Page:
WhatsApp has been in a whirlpool of controversy recently, after it notified users of a policy change which would allow the messaging service to share data with Facebook. The biggest cause of concern has been that the company did not offer any choice to its users, saying that those who do not accept the new policy will have their accounts banned. While WhatsApp later moved to delay the update to May, Indian government is not content with the decision, and has asked the company to suspend the update altogether in a stern worded email from the country’s IT ministry.
In said email, India’s IT ministry said to WhatsApp that “you are called upon to withdraw the proposed changes,” citing “grave concerns regarding the implications for the choice and autonomy of Indian citizens.”
The ministry thinks that it users should have the right to choose whether they want to share their data with a certain entity. It also highlighted that users in EU, a region which is known for its tight-knit privacy laws, are exempt from this policy change, and Indians should get the same liberty as well.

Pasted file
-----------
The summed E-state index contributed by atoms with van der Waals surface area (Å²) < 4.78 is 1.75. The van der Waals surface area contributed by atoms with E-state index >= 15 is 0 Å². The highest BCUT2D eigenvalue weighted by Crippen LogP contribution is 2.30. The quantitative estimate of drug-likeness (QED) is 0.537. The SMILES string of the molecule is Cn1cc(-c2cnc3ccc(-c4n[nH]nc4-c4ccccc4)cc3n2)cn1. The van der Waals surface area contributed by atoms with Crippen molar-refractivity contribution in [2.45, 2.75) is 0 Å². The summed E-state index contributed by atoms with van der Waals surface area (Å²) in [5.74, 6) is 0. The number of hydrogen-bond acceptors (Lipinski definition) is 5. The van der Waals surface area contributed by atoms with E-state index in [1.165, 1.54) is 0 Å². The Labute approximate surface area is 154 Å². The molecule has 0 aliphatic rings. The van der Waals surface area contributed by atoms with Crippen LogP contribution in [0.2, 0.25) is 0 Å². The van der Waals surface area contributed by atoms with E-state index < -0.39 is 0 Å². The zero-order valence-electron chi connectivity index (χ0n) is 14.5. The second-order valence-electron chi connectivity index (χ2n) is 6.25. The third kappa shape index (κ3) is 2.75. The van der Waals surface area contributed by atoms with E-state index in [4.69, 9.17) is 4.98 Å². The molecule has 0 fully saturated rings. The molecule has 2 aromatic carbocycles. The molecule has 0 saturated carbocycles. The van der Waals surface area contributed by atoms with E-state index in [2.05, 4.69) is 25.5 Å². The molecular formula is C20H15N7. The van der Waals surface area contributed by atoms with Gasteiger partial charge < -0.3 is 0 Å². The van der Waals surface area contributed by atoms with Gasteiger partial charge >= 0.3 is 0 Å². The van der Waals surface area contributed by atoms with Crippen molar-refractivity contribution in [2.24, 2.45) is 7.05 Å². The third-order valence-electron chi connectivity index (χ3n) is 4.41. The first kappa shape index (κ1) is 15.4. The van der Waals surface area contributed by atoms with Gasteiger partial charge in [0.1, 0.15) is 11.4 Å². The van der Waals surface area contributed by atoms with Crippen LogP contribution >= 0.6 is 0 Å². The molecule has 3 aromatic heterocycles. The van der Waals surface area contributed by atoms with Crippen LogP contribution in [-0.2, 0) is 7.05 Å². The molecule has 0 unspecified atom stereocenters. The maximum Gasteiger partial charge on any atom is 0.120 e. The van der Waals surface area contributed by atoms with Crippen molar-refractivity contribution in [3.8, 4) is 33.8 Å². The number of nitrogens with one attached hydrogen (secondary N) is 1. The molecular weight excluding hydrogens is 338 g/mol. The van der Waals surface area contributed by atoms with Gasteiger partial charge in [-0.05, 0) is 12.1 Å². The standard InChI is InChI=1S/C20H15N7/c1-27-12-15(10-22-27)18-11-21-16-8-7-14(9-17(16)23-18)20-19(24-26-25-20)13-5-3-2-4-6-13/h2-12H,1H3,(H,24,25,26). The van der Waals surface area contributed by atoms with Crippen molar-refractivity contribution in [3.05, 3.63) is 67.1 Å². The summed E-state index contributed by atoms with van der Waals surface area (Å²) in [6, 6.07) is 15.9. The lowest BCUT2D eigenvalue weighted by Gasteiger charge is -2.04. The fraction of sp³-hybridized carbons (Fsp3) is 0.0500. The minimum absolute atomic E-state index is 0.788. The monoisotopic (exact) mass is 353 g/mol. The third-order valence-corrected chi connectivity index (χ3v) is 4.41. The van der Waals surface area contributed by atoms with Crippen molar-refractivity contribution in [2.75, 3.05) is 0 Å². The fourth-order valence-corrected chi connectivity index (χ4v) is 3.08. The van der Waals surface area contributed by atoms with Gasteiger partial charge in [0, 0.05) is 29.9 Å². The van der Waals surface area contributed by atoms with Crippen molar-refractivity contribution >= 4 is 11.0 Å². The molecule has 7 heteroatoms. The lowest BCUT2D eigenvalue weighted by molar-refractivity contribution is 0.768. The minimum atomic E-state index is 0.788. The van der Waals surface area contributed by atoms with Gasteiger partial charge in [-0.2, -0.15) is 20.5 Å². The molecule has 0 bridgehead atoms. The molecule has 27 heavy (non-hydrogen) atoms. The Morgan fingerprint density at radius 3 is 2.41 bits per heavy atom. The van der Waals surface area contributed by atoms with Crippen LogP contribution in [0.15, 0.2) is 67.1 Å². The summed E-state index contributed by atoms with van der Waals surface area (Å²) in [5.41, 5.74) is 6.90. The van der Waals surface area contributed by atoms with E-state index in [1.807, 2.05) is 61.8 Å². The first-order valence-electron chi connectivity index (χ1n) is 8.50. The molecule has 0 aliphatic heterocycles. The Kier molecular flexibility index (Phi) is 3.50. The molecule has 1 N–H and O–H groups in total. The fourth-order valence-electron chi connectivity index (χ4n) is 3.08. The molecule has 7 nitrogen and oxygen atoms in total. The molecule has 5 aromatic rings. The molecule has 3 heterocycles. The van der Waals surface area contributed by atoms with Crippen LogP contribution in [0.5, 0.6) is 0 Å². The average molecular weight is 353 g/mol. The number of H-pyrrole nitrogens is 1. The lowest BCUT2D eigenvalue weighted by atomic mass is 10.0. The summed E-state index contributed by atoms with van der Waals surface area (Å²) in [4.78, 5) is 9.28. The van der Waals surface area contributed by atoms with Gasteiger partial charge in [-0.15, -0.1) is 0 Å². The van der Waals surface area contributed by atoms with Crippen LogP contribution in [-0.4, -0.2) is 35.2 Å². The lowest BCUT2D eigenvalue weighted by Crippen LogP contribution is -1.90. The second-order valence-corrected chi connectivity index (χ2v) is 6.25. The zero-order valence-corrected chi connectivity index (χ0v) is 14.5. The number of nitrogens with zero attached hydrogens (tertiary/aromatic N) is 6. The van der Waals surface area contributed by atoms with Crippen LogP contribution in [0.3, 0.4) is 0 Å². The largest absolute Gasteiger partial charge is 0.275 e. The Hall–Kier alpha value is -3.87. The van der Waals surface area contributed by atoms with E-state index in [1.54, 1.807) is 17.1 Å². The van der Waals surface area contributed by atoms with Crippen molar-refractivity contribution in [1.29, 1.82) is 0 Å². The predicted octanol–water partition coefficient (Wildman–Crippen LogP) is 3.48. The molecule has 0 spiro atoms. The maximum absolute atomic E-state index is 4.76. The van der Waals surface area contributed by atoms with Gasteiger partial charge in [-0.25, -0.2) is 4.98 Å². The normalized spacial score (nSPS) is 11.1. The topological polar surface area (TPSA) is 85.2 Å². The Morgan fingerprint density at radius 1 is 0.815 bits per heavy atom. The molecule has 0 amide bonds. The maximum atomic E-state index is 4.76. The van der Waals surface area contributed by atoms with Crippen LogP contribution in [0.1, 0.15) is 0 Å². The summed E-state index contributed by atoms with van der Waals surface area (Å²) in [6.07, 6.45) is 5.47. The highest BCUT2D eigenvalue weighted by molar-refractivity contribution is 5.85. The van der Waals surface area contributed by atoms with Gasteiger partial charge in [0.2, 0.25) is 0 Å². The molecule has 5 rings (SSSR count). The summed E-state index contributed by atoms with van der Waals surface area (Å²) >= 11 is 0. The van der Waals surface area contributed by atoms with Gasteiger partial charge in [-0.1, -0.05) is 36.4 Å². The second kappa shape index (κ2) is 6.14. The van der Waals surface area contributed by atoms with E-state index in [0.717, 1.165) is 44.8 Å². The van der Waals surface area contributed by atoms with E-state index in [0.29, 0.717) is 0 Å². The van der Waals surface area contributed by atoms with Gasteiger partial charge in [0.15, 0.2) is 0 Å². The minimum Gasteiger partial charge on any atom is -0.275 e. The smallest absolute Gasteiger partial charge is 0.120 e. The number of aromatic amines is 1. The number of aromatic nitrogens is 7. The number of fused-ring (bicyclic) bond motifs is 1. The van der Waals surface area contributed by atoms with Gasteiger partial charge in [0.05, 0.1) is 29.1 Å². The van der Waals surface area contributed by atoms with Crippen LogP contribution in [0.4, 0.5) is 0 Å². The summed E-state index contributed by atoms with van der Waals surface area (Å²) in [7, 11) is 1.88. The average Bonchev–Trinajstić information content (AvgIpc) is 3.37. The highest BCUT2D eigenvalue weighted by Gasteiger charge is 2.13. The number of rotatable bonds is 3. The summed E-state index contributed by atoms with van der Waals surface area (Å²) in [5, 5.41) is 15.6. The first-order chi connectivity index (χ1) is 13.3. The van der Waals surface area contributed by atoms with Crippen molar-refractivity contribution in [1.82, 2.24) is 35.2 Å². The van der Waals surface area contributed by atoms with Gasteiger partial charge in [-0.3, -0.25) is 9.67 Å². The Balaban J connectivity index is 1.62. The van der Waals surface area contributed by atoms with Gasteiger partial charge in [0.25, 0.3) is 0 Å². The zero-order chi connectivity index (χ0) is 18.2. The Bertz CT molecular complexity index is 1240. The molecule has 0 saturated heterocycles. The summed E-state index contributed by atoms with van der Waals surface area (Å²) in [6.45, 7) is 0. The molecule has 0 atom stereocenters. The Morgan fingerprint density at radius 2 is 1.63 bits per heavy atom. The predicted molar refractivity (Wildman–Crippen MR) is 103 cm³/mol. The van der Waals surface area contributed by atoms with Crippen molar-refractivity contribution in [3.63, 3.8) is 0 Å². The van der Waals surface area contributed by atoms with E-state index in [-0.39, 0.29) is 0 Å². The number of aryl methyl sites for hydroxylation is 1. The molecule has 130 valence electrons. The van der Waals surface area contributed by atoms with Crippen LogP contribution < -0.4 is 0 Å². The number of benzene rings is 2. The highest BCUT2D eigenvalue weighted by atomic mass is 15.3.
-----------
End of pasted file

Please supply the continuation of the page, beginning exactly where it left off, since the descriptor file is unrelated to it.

“Such a differential treatment is prejudicial to the interests of Indian users and is viewed with serious concern by the government. The government of India owes a sovereign responsibility to its citizens to ensure that their interests are not compromised and therefore it calls upon WhatsApp to respond to concerns raised in this letter,” the ministry wrote in the email.
However, users are still infuriated by the lack of choice, and are gravitating towards alternatives like Telegram and Signal, which have seen massive growth trajectories. In contrast, the India made messaging service Hike had to discontinue yesterday, as it failed to make use of the changing market trend and struggled to add new users.